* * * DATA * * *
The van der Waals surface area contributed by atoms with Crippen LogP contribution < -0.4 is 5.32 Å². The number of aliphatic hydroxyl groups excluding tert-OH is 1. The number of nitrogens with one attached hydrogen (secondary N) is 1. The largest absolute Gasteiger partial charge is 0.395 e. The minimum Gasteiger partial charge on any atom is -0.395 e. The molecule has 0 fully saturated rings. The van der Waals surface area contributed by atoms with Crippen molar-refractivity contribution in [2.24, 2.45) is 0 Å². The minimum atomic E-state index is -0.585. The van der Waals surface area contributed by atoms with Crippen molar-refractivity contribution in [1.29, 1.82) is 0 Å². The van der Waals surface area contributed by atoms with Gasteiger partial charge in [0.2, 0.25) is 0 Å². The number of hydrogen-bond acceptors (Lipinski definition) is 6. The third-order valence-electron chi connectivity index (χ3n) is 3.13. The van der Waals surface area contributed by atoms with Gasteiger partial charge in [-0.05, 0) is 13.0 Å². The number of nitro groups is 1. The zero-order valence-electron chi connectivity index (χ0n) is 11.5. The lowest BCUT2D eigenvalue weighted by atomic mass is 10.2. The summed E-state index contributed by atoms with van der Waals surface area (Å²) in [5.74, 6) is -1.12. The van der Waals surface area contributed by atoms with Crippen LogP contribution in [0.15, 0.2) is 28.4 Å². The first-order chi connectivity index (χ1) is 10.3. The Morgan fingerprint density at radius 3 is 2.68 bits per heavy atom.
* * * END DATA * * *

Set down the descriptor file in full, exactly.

The van der Waals surface area contributed by atoms with Crippen LogP contribution < -0.4 is 5.32 Å². The number of aliphatic hydroxyl groups excluding tert-OH is 1. The number of nitrogens with one attached hydrogen (secondary N) is 1. The largest absolute Gasteiger partial charge is 0.395 e. The minimum Gasteiger partial charge on any atom is -0.395 e. The molecule has 0 fully saturated rings. The van der Waals surface area contributed by atoms with Crippen molar-refractivity contribution in [2.24, 2.45) is 0 Å². The minimum atomic E-state index is -0.585. The van der Waals surface area contributed by atoms with Crippen molar-refractivity contribution in [1.29, 1.82) is 0 Å². The van der Waals surface area contributed by atoms with Gasteiger partial charge in [0.2, 0.25) is 0 Å². The number of hydrogen-bond acceptors (Lipinski definition) is 6. The third-order valence-electron chi connectivity index (χ3n) is 3.13. The van der Waals surface area contributed by atoms with Gasteiger partial charge in [-0.05, 0) is 13.0 Å². The number of nitro groups is 1. The zero-order valence-electron chi connectivity index (χ0n) is 11.5. The lowest BCUT2D eigenvalue weighted by atomic mass is 10.2. The summed E-state index contributed by atoms with van der Waals surface area (Å²) in [5.74, 6) is -1.12. The van der Waals surface area contributed by atoms with Crippen LogP contribution in [0.15, 0.2) is 28.4 Å². The first-order chi connectivity index (χ1) is 10.3. The Morgan fingerprint density at radius 3 is 2.68 bits per heavy atom.